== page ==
At the Sport Aviation Expo in Sebring, FL, this week, MVP Aircraft president Derrell Lynds told Plane & Pilot that the company’s progress toward production on its unique MVP amphibious flying boat is progressing well and revealed details about its design that set it apart from other flying boat designs, most notably the glitzy Icon A5.
The MVP was conceived in 2012 and made its public debut at Oshkosh AirVenture two years later in 2014. The airplane, made of a blend of carbon fiber, fiberglass, steel and even fabric is so different it looks a lot like a novelty. Unlike other amphibs, the MVP, Lynds said, is intended to be useful once you arrive at the destination. Toward that end, it features a cockpit cover that swings the avionics up and out of watery harm’s way and transforms the pilot space into a fishing platform.
Importantly, Lynds said, the wings of the plane fold while it’s in the water, the only plane, he said, he’s aware of that can do that. The end result, he said, is that the MVP pilot can stow the wings and pull into a slip at a marina intended for a small boat. Planes without that feature are left with 30-plus feet of wingspan and few practical options. Lynds added that this feature allows the MVP to be stored in a boathouse, and to be lifted by most common boat lifts, again something the competition’s designs can’t do, he claimed.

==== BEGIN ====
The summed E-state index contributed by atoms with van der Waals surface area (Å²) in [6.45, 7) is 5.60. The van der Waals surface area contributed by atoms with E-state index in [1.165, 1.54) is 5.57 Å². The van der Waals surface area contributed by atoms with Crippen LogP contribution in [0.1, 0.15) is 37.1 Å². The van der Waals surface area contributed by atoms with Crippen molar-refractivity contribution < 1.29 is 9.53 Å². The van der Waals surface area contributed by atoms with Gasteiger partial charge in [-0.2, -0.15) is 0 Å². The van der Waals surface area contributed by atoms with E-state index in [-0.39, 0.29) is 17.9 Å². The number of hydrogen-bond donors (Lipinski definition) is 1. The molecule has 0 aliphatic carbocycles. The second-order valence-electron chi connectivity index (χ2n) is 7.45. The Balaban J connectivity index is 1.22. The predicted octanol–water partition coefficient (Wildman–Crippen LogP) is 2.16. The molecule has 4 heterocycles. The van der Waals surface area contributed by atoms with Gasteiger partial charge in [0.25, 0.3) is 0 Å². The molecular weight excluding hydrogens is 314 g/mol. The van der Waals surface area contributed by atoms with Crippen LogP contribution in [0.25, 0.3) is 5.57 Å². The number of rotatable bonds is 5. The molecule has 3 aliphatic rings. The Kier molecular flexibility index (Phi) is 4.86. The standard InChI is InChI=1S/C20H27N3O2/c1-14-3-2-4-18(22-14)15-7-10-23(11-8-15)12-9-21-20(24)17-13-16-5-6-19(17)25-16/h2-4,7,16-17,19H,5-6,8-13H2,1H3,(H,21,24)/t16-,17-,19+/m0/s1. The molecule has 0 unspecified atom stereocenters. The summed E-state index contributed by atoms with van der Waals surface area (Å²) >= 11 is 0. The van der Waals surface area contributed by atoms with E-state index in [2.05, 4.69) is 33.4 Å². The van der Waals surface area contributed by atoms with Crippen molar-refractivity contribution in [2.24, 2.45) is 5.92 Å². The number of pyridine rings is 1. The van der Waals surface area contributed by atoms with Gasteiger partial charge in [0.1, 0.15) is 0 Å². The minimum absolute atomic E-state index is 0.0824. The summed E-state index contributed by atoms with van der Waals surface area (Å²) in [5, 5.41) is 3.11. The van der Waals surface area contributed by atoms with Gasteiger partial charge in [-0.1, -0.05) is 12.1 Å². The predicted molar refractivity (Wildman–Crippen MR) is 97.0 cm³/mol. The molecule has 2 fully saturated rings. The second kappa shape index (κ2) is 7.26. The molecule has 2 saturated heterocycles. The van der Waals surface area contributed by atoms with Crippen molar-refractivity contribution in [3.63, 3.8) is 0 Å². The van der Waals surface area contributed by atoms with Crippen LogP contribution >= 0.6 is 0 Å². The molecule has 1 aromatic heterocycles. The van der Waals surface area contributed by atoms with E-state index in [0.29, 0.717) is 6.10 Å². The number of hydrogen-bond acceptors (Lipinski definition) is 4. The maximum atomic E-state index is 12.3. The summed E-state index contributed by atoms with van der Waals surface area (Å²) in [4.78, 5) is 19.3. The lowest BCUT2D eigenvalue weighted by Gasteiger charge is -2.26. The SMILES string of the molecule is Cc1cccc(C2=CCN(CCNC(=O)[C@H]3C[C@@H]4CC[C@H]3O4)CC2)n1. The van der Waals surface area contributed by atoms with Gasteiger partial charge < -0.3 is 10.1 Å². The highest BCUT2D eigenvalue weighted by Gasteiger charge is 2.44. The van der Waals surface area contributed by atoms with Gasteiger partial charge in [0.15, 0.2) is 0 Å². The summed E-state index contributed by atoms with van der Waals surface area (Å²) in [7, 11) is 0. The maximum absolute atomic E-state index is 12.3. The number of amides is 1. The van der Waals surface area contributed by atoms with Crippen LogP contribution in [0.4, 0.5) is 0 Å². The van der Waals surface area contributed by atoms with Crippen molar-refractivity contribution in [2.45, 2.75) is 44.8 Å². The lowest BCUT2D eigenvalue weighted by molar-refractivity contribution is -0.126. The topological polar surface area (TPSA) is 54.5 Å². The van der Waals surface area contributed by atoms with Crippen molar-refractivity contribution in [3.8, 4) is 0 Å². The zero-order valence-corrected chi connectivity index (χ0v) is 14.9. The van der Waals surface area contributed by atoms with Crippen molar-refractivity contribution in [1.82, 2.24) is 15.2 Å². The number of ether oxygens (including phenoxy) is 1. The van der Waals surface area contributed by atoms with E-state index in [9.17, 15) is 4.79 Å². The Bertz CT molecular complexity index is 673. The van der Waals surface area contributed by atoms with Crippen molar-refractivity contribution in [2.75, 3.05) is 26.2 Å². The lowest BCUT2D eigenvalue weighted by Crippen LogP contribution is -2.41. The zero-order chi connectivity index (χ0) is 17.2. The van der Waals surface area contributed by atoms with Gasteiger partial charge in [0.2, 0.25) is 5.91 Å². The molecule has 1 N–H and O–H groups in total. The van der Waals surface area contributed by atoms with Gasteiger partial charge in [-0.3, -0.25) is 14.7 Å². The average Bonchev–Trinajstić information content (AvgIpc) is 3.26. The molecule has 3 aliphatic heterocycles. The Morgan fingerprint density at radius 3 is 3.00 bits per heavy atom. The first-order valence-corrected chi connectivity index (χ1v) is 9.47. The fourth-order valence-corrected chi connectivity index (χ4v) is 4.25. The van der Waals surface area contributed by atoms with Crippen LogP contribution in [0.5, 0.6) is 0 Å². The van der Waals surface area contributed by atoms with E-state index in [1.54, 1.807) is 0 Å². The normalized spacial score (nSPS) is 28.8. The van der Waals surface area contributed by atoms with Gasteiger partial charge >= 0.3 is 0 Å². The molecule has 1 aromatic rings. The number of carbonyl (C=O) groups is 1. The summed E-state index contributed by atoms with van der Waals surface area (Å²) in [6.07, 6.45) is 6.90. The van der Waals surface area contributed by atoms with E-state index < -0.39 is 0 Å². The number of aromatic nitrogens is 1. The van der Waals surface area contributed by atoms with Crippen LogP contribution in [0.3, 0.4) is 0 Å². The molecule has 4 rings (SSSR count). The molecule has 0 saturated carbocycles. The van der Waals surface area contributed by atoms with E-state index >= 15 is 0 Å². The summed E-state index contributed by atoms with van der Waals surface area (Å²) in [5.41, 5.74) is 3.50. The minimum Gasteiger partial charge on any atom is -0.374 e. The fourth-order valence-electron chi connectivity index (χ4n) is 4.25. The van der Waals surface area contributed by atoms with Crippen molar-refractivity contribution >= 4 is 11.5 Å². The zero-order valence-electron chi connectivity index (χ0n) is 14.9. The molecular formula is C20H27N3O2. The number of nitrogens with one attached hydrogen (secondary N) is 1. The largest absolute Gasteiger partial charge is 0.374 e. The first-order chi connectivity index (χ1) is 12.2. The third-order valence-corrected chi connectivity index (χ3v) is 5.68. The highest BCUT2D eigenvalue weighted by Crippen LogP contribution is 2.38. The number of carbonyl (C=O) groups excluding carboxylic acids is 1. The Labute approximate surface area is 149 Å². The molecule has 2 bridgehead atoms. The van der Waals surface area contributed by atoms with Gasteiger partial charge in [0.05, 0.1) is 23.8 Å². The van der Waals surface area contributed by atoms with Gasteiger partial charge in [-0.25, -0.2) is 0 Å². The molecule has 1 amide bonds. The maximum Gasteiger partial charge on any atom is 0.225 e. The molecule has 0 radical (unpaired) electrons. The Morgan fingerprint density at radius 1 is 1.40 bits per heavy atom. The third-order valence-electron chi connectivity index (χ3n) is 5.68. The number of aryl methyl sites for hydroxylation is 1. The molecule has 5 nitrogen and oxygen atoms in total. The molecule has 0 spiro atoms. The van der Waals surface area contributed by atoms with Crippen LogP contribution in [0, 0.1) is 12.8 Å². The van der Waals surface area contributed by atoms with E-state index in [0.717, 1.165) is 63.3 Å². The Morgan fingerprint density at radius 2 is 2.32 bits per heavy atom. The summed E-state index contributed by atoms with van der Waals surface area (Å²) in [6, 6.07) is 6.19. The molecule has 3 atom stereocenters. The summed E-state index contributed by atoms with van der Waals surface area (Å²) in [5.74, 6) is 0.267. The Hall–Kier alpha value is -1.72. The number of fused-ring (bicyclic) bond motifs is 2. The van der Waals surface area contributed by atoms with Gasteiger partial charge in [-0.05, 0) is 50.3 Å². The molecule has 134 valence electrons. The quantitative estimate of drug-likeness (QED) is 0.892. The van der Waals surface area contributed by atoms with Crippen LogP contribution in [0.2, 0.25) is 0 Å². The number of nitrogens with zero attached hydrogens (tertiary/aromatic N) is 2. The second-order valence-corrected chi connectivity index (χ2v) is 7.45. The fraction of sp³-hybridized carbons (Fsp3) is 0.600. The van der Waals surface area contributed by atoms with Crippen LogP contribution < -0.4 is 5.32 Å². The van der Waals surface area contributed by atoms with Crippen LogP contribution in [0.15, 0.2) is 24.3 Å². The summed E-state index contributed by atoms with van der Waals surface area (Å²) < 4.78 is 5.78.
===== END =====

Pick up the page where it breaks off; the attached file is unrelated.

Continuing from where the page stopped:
First flight of the MVP is still 18 months off, but the company has another first it’s focusing on for now, the first float, scheduled for spring of 2017. The MVP differs from its competitors, Lynd added, in that it has been designed to be tolerant of uneven weight distribution. So if both occupants sit on one side of the plane when it’s in water, nothing much happens, which is not the case, he said, with other LSA flying boats on the market, which will drop a wing when the weight load moves left or right.
Lynds says that in addition to its float characteristics, the MVP will undergo extensive use testing in the water, so if any unforeseen problems arise, the team can tackle them at that that stage of the game.
First flight will take place about six months later, in the second half of 2017, Lynds estimates.
The company is taking deposits for the $200,000-plus airplane. Buyers have the option of putting down just $5,000 for a delivery position or making a big investment with a $100,000 deposit for an early position.